The timber frame arrived at Bunny Vista on Thursday. Aaron Tammi drove to Jordan Finch’s workshop in Mountain Jackson early in the morning and came back to Swoope at midday with a trailer full of house wood, shaped and ready to be made into a timber frame room. Jordan and his assistants Justin and Mike arrived at about the same time.
At last--the timber frame arrives at Bunny Vista.
Jordan’s crew and Lewis’s crew spent the rest of Thursday assembling the frame and all day Friday raising it. Kelley’s brother Garry worked with them on Thursday, and our neighbor Emerson Willard worked all day Friday. Kelley and Erin and I took hundreds of photos of these two dramatic days. The photos tell the story much better than I can. I hope they give you a sense of how dramatic, exciting, and moving these two days have been.
Kelley helps position the very first part of the frame onto the deck--the pine top plate for Wall A. It is about 35 feet long.
The crane lowers one of the posts onto the deck.
The crew has joined the posts to the top plate and the braces to both top plate and posts while the wall lies flat on the deck. Wall B is on the left, Wall A, which will be raised first, is on the right.
Amel Blanton, Kelley's father, oils the white oak pegs that will be used in the mortise and tenon joints.
This is an example of the precise and perfect joinery. Jordan, Mike, and Justin cut all the joints at Jordan's workshop in Mount Jackson.
Mike drives some of the many pegs that draw the joints together and hold them tight. He is working on Wall A.
The crew drilled a steel plate into the bottom of each post. When the walls are raised, they will screw the plates into the decking.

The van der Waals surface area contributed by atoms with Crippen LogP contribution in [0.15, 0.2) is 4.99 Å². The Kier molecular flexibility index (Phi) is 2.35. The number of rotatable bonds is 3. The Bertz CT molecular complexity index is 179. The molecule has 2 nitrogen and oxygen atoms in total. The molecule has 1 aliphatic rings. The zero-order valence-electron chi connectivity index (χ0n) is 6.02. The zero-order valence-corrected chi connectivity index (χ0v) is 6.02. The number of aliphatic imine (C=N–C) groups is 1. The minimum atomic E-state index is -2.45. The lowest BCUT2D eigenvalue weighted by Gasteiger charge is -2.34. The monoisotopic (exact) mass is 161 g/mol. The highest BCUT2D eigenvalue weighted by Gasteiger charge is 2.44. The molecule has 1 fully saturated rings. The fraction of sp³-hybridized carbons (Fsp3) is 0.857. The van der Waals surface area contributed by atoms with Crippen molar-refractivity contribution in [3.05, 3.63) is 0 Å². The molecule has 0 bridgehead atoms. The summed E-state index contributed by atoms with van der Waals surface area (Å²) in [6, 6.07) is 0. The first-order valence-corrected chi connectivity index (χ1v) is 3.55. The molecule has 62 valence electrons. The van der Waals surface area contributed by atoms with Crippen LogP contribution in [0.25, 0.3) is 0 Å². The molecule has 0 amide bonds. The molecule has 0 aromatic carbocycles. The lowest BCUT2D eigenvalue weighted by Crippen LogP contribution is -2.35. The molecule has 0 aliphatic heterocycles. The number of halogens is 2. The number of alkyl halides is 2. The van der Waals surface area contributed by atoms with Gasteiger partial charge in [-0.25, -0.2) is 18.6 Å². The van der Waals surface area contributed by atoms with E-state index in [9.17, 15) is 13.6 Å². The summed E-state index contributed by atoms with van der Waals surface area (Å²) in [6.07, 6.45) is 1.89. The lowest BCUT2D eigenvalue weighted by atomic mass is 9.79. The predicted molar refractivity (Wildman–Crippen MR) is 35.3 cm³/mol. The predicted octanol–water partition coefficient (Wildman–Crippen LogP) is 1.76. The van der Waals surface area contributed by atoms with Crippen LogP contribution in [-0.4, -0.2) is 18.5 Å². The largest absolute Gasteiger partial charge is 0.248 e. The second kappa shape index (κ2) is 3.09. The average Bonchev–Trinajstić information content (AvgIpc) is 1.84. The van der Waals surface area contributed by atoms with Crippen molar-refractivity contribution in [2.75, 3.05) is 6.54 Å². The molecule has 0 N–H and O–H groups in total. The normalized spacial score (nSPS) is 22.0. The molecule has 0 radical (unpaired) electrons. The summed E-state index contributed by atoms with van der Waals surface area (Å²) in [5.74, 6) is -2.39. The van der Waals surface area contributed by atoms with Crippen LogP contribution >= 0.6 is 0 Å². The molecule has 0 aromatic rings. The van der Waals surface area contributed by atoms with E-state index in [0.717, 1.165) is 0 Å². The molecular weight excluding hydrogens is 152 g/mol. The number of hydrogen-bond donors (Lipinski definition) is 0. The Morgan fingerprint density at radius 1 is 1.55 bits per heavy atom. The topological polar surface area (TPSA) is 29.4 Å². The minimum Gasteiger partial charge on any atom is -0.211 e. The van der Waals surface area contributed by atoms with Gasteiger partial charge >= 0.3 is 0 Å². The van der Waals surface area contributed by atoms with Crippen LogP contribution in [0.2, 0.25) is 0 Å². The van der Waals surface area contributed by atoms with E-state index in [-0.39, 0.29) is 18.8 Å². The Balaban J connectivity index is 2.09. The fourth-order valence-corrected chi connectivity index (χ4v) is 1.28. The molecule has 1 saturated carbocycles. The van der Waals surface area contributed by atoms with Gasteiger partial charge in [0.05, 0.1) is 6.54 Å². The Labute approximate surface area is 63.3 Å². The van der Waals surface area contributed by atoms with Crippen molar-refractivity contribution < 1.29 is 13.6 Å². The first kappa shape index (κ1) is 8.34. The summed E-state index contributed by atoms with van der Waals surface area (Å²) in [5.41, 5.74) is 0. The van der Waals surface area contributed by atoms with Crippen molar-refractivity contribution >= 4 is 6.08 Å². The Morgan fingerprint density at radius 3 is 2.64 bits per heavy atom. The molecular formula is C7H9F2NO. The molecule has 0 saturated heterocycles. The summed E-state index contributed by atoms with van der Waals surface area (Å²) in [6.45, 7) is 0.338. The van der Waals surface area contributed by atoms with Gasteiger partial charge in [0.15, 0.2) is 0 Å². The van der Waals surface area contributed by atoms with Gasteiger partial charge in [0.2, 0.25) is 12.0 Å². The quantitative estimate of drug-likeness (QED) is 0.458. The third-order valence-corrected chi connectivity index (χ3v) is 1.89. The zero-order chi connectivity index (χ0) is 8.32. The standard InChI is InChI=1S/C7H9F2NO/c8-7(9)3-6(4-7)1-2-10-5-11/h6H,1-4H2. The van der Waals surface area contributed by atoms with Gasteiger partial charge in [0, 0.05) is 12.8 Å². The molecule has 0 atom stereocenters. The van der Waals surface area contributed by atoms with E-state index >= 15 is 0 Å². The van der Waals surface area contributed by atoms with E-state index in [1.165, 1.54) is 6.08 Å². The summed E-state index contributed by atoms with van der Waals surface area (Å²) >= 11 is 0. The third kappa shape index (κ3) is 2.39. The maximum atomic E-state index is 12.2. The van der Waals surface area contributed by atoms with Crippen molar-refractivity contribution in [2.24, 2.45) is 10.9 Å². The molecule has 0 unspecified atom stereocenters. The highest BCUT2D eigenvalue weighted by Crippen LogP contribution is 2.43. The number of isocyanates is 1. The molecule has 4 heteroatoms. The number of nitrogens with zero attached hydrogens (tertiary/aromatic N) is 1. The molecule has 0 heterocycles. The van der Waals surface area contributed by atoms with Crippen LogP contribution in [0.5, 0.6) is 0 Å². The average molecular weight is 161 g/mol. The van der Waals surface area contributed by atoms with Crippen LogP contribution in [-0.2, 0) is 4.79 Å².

On Friday morning, the crew began to raise the timber frame. The first part to go up was Wall A, lifted and lowered into place by the crane. Jordan directed the men as they positioned the posts onto the marks they had made earlier. Jordan is partly visible at far left, directing the crane operator and the crew.
Wall A is up, temporarily braced by two x fours
After Wall A, the floor beams for the loft went up. They are braced by "dead men" until Wall B goes up.
The crane lifted Wall B, turned it around in the air, and lowered it into place.
Once the walls were raised, the work of joining the loft floor beams and the sling braces to the wall posts began.
These four massive braces are called sling braces. They were cut from a curved cherry tree.
After much maneuvering, the first sling brace slides into place.
With the first set of sling braces in place, Braxton, Aaron, Mike, and Justin position a principal rafter. Jordan directs the crew and the crane operator.
The view from under the loft. Too beautiful. Too beautiful.
The timber frame is almost complete, with the remaining rafters to be added Monday.
Bunny Vista has a fancy new look.
Watching the raising of the timber frame was a once-in-a-lifetime experience. Jordan’s craftsmanship, selection and use of materials, design, planning, and execution of this project have been nothing short of brilliant. Like the stonework and the log house, the timber frame is a work of art that we will always treasure. It will be a pleasure to live in this house and a pleasure to remember the building of the house.
Tags: Jordan Finch, timber frame